February 07

A Will to Powerlessness: Aimee Bender's Willful Creatures

David Stromberg

Reviewed: Aimee Bender, Willful Creatures, Anchor, 2006

After encountering the variety of slightly more (or slightly less) fantastical characters appearing in Aimee Bender's Willful Creatures (Anchor, 2006), it is not enough for someone to say, "Yes, humans are very willful creatures." The reader repeatedly confronts a sort of "willful" persevering essence which both struggles against and actualizes itself within characters' experiences of circumstances unfitting, unexpected, unsuccessful, or irreconcilable.

Yet the will these literal and figurative "creatures" express never enables complete control or wields power over the characters possessing (or possessed by) it. It is a compulsive will, sometimes twisted or perverted: a will of its own. And whether they like it or not, these creatures are full of a force which can be described as an inner struggle between a necessary power and a desire for powerlessness. The creatures (that is, people, we) hover between the powers that they are given or assume in their relations with others, powers that they grant to others over themselves and their lives, and the powerlessness of an essential self that in some sense knows that these powers can be assumed, but would rather stay free of the complications, obligations, and difficulty or pain they entail.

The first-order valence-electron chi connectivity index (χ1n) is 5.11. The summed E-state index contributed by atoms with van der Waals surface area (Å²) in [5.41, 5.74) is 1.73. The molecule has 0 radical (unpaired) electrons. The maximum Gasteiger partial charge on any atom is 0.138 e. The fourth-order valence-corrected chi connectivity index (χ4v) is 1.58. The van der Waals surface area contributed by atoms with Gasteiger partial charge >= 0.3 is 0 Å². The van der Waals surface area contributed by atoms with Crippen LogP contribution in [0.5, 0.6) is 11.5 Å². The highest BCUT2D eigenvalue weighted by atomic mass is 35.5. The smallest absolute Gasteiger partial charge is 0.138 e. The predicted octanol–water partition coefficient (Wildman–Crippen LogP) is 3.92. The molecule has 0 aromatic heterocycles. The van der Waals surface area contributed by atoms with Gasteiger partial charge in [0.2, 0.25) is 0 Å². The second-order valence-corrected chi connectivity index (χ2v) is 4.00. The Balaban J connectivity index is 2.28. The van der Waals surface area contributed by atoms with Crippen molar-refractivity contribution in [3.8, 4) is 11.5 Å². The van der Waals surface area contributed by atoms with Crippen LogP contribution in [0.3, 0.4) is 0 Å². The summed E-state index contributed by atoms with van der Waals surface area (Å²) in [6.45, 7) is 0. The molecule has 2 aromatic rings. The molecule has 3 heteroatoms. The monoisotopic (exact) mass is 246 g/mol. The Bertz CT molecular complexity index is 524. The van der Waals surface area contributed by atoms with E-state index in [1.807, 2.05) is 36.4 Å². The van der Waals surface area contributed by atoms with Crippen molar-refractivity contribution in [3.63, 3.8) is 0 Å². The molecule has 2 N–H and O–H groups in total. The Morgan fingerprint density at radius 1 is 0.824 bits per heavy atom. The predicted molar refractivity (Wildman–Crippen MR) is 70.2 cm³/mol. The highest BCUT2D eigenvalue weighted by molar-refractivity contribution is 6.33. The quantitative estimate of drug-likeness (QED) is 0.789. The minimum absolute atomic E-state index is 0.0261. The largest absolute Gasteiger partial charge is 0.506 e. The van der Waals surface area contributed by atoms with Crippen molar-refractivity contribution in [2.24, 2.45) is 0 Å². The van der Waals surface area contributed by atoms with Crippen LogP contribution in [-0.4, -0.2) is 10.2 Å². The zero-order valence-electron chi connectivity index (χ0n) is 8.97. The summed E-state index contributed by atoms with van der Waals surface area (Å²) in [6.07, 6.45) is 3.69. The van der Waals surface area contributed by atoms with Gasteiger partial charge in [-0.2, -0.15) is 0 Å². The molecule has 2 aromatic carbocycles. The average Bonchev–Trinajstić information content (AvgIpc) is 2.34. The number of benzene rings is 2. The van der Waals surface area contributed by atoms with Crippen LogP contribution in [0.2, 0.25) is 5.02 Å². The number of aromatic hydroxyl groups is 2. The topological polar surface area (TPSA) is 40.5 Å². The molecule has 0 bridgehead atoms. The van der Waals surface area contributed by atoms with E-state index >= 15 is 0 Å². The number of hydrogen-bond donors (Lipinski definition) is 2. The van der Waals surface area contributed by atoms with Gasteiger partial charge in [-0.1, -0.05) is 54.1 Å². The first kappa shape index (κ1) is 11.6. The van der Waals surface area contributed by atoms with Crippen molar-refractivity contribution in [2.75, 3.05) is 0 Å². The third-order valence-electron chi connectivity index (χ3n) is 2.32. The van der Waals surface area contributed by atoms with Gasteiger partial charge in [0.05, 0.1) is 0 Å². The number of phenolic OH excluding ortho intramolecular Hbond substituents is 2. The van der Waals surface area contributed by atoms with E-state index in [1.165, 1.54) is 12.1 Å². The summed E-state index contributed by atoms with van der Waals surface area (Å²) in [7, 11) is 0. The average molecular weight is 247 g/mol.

Bender's writing in the past has often highlighted power-play within and between characters, though she has concentrated equally on emotions and other internal reactions. She not only caught the attention of critics with her first short story collection, The Girl in the Flammable Skirt (Anchor, 1999), but garnered a committed readership that followed her into her first novel, An Invisible Sign of My Own (Anchor, 2001), and patiently awaited this new collection, pulled into her writing by the imagination and craft of her stories.

Myth and fairytales are important storytelling elements for Bender, and throughout Willful Creatures place – like people and creatures – receives varying treatments of specificity and ambiguity. In "End of the Line," the "small blue bus" at the conclusion of the story offers a humorous reference to Santa Monica's Big Blue Bus system. In "Debbieland," Bender mentions Wilshire Boulevard, then ominously and obliquely refers to the La Brea Tar Pits as "the tar." In "Fruit and Words," she writes for a page about Las Vegas, actually describing some of its specific environs and the experience of being there.